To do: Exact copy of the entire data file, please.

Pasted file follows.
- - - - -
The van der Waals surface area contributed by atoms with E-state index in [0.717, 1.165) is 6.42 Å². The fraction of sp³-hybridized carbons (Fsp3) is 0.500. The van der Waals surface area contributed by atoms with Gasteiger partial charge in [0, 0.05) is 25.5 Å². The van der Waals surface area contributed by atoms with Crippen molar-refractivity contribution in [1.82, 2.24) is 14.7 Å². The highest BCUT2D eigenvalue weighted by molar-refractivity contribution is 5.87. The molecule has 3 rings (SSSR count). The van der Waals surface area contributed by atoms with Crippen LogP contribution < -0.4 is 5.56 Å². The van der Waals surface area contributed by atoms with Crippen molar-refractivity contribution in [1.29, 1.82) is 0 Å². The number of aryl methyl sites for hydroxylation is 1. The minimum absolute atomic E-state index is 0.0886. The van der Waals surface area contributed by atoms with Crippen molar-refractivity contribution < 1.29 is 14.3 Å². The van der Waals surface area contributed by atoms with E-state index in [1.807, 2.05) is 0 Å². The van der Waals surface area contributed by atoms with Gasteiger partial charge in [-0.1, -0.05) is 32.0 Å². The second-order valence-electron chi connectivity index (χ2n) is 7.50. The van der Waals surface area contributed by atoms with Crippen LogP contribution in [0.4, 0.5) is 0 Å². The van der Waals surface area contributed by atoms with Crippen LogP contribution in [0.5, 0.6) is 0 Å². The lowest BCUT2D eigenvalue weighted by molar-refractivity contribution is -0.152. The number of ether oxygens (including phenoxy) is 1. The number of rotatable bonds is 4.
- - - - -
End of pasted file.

The van der Waals surface area contributed by atoms with E-state index in [0.717, 1.165) is 6.42 Å². The fraction of sp³-hybridized carbons (Fsp3) is 0.500. The van der Waals surface area contributed by atoms with Gasteiger partial charge in [0, 0.05) is 25.5 Å². The van der Waals surface area contributed by atoms with Crippen molar-refractivity contribution in [1.82, 2.24) is 14.7 Å². The highest BCUT2D eigenvalue weighted by molar-refractivity contribution is 5.87. The molecule has 3 rings (SSSR count). The van der Waals surface area contributed by atoms with Crippen LogP contribution < -0.4 is 5.56 Å². The van der Waals surface area contributed by atoms with Crippen molar-refractivity contribution in [1.29, 1.82) is 0 Å². The number of aryl methyl sites for hydroxylation is 1. The minimum absolute atomic E-state index is 0.0886. The van der Waals surface area contributed by atoms with Crippen molar-refractivity contribution < 1.29 is 14.3 Å². The van der Waals surface area contributed by atoms with E-state index in [1.807, 2.05) is 0 Å². The van der Waals surface area contributed by atoms with Gasteiger partial charge in [-0.1, -0.05) is 32.0 Å². The second-order valence-electron chi connectivity index (χ2n) is 7.50. The van der Waals surface area contributed by atoms with Crippen LogP contribution in [0.4, 0.5) is 0 Å². The van der Waals surface area contributed by atoms with Crippen LogP contribution in [0.5, 0.6) is 0 Å². The lowest BCUT2D eigenvalue weighted by molar-refractivity contribution is -0.152. The number of ether oxygens (including phenoxy) is 1. The number of rotatable bonds is 4.